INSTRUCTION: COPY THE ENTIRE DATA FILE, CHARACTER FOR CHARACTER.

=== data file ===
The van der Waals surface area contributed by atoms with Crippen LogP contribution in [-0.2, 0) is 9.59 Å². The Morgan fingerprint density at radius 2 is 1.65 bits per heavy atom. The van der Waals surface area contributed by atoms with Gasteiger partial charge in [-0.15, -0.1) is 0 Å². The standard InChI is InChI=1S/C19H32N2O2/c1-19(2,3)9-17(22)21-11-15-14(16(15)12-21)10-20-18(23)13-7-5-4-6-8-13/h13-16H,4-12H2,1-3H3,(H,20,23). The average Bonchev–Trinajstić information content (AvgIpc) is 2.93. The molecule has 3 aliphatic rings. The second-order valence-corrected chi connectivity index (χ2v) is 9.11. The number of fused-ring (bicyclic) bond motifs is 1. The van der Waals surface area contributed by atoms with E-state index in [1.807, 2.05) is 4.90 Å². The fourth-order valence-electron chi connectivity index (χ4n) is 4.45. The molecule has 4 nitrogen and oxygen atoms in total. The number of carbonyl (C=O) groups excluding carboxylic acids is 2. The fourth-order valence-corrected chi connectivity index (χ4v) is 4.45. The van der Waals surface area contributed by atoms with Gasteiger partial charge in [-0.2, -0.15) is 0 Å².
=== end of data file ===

The van der Waals surface area contributed by atoms with Crippen LogP contribution in [-0.2, 0) is 9.59 Å². The Morgan fingerprint density at radius 2 is 1.65 bits per heavy atom. The van der Waals surface area contributed by atoms with Gasteiger partial charge in [-0.15, -0.1) is 0 Å². The standard InChI is InChI=1S/C19H32N2O2/c1-19(2,3)9-17(22)21-11-15-14(16(15)12-21)10-20-18(23)13-7-5-4-6-8-13/h13-16H,4-12H2,1-3H3,(H,20,23). The average Bonchev–Trinajstić information content (AvgIpc) is 2.93. The molecule has 3 aliphatic rings. The second-order valence-corrected chi connectivity index (χ2v) is 9.11. The number of fused-ring (bicyclic) bond motifs is 1. The van der Waals surface area contributed by atoms with E-state index in [1.807, 2.05) is 4.90 Å². The fourth-order valence-electron chi connectivity index (χ4n) is 4.45. The molecule has 4 nitrogen and oxygen atoms in total. The number of carbonyl (C=O) groups excluding carboxylic acids is 2. The fourth-order valence-corrected chi connectivity index (χ4v) is 4.45. The van der Waals surface area contributed by atoms with Gasteiger partial charge in [-0.2, -0.15) is 0 Å².